The ranch is set at the base of a series of red-rock cliffs and small canyons and badlands, quite reminiscent of much of southern Utah. Its most famous geologic feature is Chimney Rock, an orange and red sandstone spire jutting out from a cliff face (shown in the featured images above, as well as one image below). Tanya and I did about half of the Chimney Rock hike, far enough to get a good photograph (the one below). Based on the angle of the setting sun, which was backlighting the formation, we didn’t complete the hike so I could get a better shot entrance road to the ranch. The image above was shot just before sunset along the entrance road, next to an old log cabin (which Tanya explored while I took pictures).
In all, we spent less than half a day exploring the Georgia O’Keeffe country around Abiquiu. From this short outing, I know I want to go back for more.
Tanya and I just got back yesterday from a quick trip to Santa Fe, New Mexico. Santa Fe is one of our favorite places in the American Southwest for many reasons, but one in particular (for me at least) is that the Santa Fe region is a wonderful place to photograph.Santa Fe is at elevation 7,200 feet (2,195 meters) above sea level, and with the elevation, spring was just starting to blossom out there. The quick shot posted here was taken at the Estrella Del Norte Vineyard about 15 miles north of Santa Fe. It has lovely grounds, and I’d like to go back some day when the grape vines are green and the flowers blooming. As you can see in this image, the cottonwoods in the background were just starting to leaf out. Enjoy this shot, and I’ll post more in the next few days.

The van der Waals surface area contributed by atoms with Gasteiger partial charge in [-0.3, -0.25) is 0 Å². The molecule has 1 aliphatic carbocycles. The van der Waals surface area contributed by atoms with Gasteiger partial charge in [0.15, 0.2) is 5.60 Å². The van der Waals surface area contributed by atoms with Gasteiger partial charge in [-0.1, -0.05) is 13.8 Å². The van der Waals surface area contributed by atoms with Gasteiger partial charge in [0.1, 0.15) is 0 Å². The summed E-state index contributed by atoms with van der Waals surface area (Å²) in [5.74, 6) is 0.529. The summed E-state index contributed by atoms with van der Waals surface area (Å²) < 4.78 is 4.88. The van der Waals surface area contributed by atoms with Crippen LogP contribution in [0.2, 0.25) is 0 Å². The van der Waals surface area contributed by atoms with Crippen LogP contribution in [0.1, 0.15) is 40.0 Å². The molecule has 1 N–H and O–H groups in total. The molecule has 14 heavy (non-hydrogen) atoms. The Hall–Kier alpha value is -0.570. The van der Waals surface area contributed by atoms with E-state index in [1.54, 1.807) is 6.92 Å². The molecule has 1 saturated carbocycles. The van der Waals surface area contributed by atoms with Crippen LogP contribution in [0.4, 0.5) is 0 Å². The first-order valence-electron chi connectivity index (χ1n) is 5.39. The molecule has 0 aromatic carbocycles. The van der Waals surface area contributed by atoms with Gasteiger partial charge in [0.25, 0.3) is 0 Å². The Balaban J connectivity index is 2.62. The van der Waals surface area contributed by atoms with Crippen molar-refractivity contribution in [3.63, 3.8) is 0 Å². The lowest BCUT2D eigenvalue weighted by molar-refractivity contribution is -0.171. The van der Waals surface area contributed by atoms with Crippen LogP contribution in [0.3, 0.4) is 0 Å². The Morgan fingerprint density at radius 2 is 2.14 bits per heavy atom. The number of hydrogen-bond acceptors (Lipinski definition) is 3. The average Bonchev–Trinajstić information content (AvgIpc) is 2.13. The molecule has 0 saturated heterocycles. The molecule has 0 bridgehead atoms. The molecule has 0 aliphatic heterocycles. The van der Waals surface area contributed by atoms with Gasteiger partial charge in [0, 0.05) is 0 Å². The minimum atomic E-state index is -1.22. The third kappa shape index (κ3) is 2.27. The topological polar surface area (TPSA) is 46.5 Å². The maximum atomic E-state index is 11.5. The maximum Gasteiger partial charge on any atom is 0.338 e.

One of the challenges of shooting in RAW format is deciding what and how much processing to do. (Tangent – why is RAW capitalized? It is not an acronym such as JPEG or TIFF. It simply means unprocessed. In Wikipedia, it isn’t capitalized. But somehow, it doesn’t look right to me. I’m usually a stickler for correct writing – just ask anyone at my day job where I edit everyone’s reports; they may even call me a grammar nazi – but leaving it uncapitalized when every other file format is capitalized seem wrong. So grammar nazi or not, I’m capitalizing it.) When shooting in JPEG mode, the camera does the processing for you. You can always tweak it later, but the majority of the work is done. With RAW, you should do the heavy lifting and process the image yourself, at least if the default processing by your RAW converter program (Lightroom in my case) doesn’t do a good job. And it is rare when I find I can’t do a better job processing than the default.